A ‘standard’ foreground placed atop a white background

Instead of doing this, we might use a colorful background and a white foreground with the triangle subtracted to produce the same static output:

An alternative colorful background with masking foreground

This setup would allow the colors ‘peeking through’ to move independently of the mask revealing different parts of the background when translated or scaled.

Left is a regular composition; Right with a masking foreground

Light & shadows

The interaction of lighting effects and shadows placed in separate layers can have interesting results. For example using the long-shadow technique on the foreground element can have a playful interaction as it moves within the masked area. Similarly lighting effects can be placed in the foreground layer rather than being baked into the background. For example, a ‘finish’ layer can be placed in the foreground to emulate a light source. Placing this in the foreground means that it will play over the background layer when under motion, moving at a different rate to it.

Example of foreground shadow and (exaggerated) light source cast on the background

Be careful not to create an effect that doesn’t make sense e.g. a shadow detaching from a foreground element or moving behind a background element. Also remember that many icons are likely to be seen together so be conservative with bespoke lighting effects and stick close to the material guidelines.

Leave behinds

You could place elements in the background layer which are completely obscured by the foreground layer and only revealed under motion.

Elements only revealed under motion

Resources and tools

Here is my sketch file which you can use as a template whilst creating adaptive icons. It includes the icon grid, keyline shapes and safe area. It’s implemented as a symbol so changing the master element will update the copies giving you a preview with different masks applied.

I’ve also uploaded an Adobe Illustrator template if that’s more your thing.

Additionally check out these other resources i’ve come across:

Adaptive Icon Playground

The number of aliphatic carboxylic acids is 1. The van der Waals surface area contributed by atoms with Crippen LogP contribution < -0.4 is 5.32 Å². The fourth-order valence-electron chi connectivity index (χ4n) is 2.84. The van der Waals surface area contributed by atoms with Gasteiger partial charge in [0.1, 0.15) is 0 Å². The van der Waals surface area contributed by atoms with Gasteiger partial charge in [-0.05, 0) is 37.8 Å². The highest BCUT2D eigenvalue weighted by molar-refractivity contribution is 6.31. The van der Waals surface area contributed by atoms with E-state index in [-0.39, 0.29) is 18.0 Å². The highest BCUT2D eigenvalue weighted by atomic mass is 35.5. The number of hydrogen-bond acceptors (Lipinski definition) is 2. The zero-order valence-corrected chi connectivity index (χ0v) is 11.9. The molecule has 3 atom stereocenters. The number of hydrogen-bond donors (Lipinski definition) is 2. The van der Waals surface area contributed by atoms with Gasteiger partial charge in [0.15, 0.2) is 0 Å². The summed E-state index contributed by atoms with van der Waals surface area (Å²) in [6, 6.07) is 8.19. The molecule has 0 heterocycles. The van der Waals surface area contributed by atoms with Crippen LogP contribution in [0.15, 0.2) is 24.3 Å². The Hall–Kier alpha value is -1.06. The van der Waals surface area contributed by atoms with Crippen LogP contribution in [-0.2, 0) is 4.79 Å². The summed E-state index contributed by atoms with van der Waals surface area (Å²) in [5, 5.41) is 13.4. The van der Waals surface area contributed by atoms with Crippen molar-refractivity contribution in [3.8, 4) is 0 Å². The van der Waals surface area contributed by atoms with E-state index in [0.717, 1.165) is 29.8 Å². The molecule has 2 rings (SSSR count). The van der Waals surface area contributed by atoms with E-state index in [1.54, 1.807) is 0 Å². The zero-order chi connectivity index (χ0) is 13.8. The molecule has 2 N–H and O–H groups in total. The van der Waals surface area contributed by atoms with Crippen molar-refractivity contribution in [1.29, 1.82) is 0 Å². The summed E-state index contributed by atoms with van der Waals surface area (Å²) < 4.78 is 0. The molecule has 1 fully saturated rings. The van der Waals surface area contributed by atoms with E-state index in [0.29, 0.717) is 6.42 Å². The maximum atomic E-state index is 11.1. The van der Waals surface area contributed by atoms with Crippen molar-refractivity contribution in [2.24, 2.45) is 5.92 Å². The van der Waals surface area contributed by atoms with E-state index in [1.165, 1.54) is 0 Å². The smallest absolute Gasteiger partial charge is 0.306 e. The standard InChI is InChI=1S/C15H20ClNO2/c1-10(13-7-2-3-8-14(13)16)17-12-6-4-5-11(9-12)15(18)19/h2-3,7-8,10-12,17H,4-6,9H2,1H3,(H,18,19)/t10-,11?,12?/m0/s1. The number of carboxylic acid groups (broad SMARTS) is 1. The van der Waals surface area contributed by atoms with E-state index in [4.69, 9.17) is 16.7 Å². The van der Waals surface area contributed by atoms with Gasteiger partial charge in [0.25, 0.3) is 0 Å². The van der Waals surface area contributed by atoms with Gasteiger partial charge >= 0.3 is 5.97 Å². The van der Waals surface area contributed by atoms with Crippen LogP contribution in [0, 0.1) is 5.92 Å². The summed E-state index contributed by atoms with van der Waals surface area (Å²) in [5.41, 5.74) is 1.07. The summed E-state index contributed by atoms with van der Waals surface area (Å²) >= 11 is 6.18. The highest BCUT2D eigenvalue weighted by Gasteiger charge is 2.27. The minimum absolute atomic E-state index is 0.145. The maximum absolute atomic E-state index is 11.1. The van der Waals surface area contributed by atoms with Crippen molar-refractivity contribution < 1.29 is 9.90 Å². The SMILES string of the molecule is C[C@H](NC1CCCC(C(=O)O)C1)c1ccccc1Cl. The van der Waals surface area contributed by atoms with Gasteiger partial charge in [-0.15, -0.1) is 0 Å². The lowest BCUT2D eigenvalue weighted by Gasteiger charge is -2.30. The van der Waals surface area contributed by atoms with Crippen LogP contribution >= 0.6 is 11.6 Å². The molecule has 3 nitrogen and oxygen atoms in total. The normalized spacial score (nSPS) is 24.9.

In developing adaptive icons, I’ve come to appreciate that many of the subtleties come from the interaction of the foreground and background elements when motion effects are applied. This is still something of an open question as we are yet to see how device and launcher makers will implement this. To help investigate this space, I’ve created a small test app to help you evaluate it whilst creating your icon:

Experiment with masks and motion effects applied to your icons

The app displays all applications installed on your device with adaptive icons. Scrolling the grid applies parallax effects to the icons and touching an icon applies a scale effect. You can configure the strength of the effects and change the mask applied to all icons. Hopefully this tool helps you to envisage how your icon will appear and may move on different devices.

You can download an APK or checkout the source on github:

Go forth and adapt

Hopefully this post has given you both the information and some inspiration to design an awesome adaptive icon for your app. As a user, I cannot wait for my apps to become more coherent. What excites me even more though, is seeing what creative solutions we come up with as a community.

If you’re a developer looking to build an adaptive icon, then join me in part 3: Implementing adaptive icons.




Stories by Googlers on the people, product, and practice of UX at Google. For editorial content and more visit

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Nick Butcher

Nick Butcher

Android designer + developer @ Google